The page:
Is your job causing your depression? Here’s a way to find out

All of us know what it is like to have work-related stress, to have issues falling asleep because of work, or to have those periods where you just can’t bear the thought of going into the office. Thankfully, generally speaking, these are temporary periods that fade.

But, what if it’s something more?

Allow me to introduce you to what might be the most depression survey you’ve heard of in a while: The Occupational Depression Inventory, a tool designed to help, “quantify the severity of work-attributed depressive symptoms and establish provisional diagnoses of job-ascribed depression.”

Sigh.

A new survey about the ODI claims that it, “showed strong reliability and high factorial validity.” This means that it can reliably determine if someone is showing depressive symptoms as a result of workplace issues. It consists of ten statements, such as, “My work was so stressful that I could not enjoy the things that I usually like doing” and “My experience at work made me feel like a failure.” Survey takers are supposed to rate their agreement with the statements on a scale of 0-3, with 0 meaning never or almost never and 3 meaning nearly every day. A higher score means more of a chance that your work is responsible for causing your depression.

So, what do you do if you score high? Learn to cope?

Gah. I mean, look, the fact that this tool exists, and that there is enough of a demand for it, shows that we might be at a point in society where we need to reexamine our priorities. Obviously I get the need for it, and it makes perfect sense. But, as I’ve said time and time again on this blog, we have to remember that societal facets are often a huge factor in causing depression, and I worry that this is something we have lost sight of. 

I don’t mean this as a knock on the ODI or the people who developed it. It is clear there is a need for such a survey, and perhaps this survey can help people make more positive psychological changes to their lives. But what it doesn’t address is what happen when someone is at a job because they have zero financial choice and no other skills. It doesn’t deal with the fact that our society safety net, job retraining options and educational systems are all woefully inadequate. It doesn’t address the non-stop financial pressure that we all feel in order to provide for our kids, our parents, ourselves, our debt…nada. And this is why so many people stay at dead end jobs, get depressed and then take a survey like the ODI.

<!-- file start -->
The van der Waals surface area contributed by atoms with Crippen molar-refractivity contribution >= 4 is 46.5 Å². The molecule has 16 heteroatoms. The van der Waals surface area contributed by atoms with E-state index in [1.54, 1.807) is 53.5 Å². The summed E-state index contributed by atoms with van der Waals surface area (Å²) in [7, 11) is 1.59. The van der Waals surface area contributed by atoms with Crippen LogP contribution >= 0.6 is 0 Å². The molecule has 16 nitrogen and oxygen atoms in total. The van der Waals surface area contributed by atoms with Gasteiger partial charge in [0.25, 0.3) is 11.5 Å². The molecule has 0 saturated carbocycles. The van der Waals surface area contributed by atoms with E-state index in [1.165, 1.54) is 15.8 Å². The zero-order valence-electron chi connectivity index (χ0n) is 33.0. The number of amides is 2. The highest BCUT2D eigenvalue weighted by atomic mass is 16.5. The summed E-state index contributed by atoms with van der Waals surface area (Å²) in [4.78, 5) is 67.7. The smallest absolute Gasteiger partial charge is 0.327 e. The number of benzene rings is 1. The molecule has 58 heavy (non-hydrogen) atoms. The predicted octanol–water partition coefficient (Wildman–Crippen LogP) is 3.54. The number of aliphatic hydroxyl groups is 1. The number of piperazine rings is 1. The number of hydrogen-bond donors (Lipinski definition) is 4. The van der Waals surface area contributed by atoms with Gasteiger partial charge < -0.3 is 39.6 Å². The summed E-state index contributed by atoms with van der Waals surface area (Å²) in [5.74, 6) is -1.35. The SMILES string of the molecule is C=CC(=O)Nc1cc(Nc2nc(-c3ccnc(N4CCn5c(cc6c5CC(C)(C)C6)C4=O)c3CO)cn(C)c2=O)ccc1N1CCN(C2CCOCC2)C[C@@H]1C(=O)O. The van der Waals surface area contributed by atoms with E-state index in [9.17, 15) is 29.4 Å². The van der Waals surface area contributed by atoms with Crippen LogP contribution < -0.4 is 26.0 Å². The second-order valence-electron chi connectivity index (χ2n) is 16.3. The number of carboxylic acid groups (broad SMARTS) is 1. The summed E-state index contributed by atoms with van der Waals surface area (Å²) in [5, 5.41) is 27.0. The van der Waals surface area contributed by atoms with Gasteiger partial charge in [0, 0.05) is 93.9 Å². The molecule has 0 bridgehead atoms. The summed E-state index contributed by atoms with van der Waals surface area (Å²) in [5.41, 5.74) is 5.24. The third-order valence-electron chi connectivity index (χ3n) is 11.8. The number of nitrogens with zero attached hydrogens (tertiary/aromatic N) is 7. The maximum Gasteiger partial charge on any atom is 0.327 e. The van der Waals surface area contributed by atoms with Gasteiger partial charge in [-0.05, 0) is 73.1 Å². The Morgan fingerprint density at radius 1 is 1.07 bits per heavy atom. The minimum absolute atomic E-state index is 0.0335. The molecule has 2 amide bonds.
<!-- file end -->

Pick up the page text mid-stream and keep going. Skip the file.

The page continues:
For the millionth time, as a society, we have to make a choice. If we want to reduce depression, for real, we have to reduce the causes of depression, and that is often financial stress and the non-stop fear of what happens if someone loses employment. There is so, so much more to depression than mental health! This is more proof of the truth behind that statement. 

 

My most-read blog entries of the year

I have to say, I really enjoyed the blog this year. After letting it go for months, I picked it up again and have consistently tried to create useful and interesting content. It’s also helped me expand my horizons and think about mental health in a different way.

This year also saw the publication of Redemptionan experience which has given me more joy than I ever could have realized – and an experience which was borne of my own depression. Take note, reader: You can get immeasurable joy out of sadness.

That being said, most importantly, I hope what I wrote has helped you.

So, here’s a look at the five blog entries I wrote which seemed to be the most popular. My year in review, if you will.

5) Ties That Bind: Liberals, Conservatives & Mental Health: This is the only “top five” entry which dealt specifically with public policy. It dealt with the challenges facing Democrats/Republicans, urban/rural areas and how mental health remains a huge challenge in all of these sections of the country.

4) Redemption, by Mike Schlossberg, is Almost Available: Alright, this one was blatantly self-promotional 🙂

3) The Tragic Suicides of Kate Spade & Anthony Bourdain: Within a few days, Kate Spade and Anthony Bourdain killed themselves. I wrote this blog entry just after the news broke about Bourdain, largely motivated by a very real fear about the contingent effect when someone does kill themselves. It was my immediate thoughts on what to do and how to help those who are suffering.

2) How To Stay Hopeful in a World Filled With Darkness: This entry was one of the most painful ones I have ever done, and like the one above, it was in the immediate aftermath of a tragedy – specifically the Tree of Life shooting in Pittsburgh. The crux of this entry was how anyone can stay hopeful and optimistic in a world where gloom and doom have become so powerful.

1) How Vacation Can Make You Depressed, and What You Can Do About It: This entry was inspired by my own upcoming vacation – and the depression which often accompanied it. What was most interesting about this one to me is that this one has seen a slow and steady increase in hits after the entry was posted back in late July. It did okay at first, but then the views just grew and grew. I suppose it’s good to know that I’m not the only one who sometimes feels this way.

It has been a wonderful year, and thank you for giving me the opportunity to talk to you. I wish you a happy, peaceful and restorative New Year. See you in 2019!